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A history of poly A sequences: from formation to factors to function.

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Department of Biological Sciences, University of Pittsburgh, Pennsylvania 15260, USA.


Biological polyadenylation, first recognized as an enzymatic activity, remained an orphan enzyme until poly A sequences were found on the 3' ends of eukarvotic mRNAs. Their presence in bacteria viruses and later in archeae (ref. 338) established their universality. The lack of compelling evidence for a specific function limited attention to their cellular formation. Eventually the newer techniques of molecular biology and development of accurate nuclear processing extracts showed 3' end formation to be a two-step process. Pre-mRNA was first cleaved endonucleolytically at a specific site that was followed by sequential addition of AMPs from ATP to the 3' hydroxyl group at the end of mRNA. The site of cleavage was specified by a conserved hexanucleotide, AAUAAA, from 10 to 30 nt upstream of this 3' end. Extensive purification of these two activities showed that more than 10 polypeptides were needed for mRNA 3' end formation. Most of these were in complexes involved in the cleavage step. Two of the best characterized are CstF and CPSF, while two other remain partially purified but essential. Oddly, the specific proteins involved in phosphodiester bond hydrolysis have yet to be identified. The polyadenylation step occurs within the complex of poly A polymerase and poly A-binding protein, PABII, that controls poly A length. That the cleavage complex, CPSF, is also required for this step attests to a tight coupling of the two steps of 3' and formation. The reaction reconstituted from these RNA-free purified factors correctly processes pre-mRNAs. Meaningful analysis of the role of poly A in mRNA metabolism or function was possible once quantities of these proteins most often over-expressed from cDNA clones became available. The large number needed for two simple reactions of an endonuclease, a polymerase and a sequence recognition factor, pointed to 3' end formation as a regulated process. Polyadenylation itself had appeared to require regulation in cases where two poly A sites were alternatively processed to produce mRNA coding for two different proteins. The 64-KDa subunit of CstF is now known to be a regulator of poly A site choice between two sites in the immunoglobulin heavy chain of B cells. In resting cells the site used favors the mRNA for a membrane-bound protein. Upon differentiation to plasma cells, an upstream site is used the produce a secreted form of the heavy chain. Poly A site choice in the calcitonin pre-mRNA involves splicing factors at a pseudo splice site in an intron downstream of the active poly site that interacts with cleavage factors for most tissues. The molecular basis for choice of the alternate site in neuronal tissue is unknown. Proteins needed for mRNA 3' end formation also participate in other RNA-processing reactions: cleavage factors bind to the C-terminal domain of RNA polymerase during transcription; splicing of 3' terminal exons is stimulated port of by cleavage factors that bind to splicing factors at 3' splice sites. nuclear ex mRNAs is linked to cleavage factors and requires the poly A II-binding protein. Most striking is the long-sought evidence for a role for poly A in translation in yeast where it provides the surface on which the poly A-binding protein assembles the factors needed for the initiation of translation. This adaptability of eukaryotic cells to use a sequence of low information content extends to bacteria where poly A serves as a site for assembly of an mRNA degradation complex in E. coli. Vaccinia virus creates mRNA poly A tails by a streamlined mechanism independent of cleavage that requires only two proteins that recognize unique poly A signals. Thus, in spite of 40 years of study of poly A sequences, this growing multiplicity of uses and even mechanisms of formation seem destined to continue.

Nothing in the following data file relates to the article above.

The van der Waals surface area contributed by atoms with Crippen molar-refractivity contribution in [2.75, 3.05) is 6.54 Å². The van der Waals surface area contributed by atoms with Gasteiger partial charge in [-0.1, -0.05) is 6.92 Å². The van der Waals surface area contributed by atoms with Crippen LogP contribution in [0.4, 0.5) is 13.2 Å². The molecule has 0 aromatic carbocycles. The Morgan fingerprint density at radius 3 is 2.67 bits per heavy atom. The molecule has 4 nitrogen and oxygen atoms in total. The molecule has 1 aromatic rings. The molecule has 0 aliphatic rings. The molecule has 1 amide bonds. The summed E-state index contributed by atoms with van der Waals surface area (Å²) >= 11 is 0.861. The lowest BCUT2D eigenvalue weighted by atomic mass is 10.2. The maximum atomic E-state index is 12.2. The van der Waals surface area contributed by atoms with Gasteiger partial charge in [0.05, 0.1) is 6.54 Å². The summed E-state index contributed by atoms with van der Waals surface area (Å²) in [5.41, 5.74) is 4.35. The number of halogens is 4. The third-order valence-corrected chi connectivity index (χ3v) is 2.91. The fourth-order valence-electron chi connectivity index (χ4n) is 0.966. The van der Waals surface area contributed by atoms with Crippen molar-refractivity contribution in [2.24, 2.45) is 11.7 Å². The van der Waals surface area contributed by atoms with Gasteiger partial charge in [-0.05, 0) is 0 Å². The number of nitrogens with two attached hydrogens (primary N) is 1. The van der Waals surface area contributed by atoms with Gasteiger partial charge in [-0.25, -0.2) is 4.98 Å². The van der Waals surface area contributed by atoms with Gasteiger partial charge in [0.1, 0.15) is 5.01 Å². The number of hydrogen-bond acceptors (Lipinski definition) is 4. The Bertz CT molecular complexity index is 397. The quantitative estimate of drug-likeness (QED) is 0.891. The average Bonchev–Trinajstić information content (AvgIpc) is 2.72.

[Indexed for MEDLINE]

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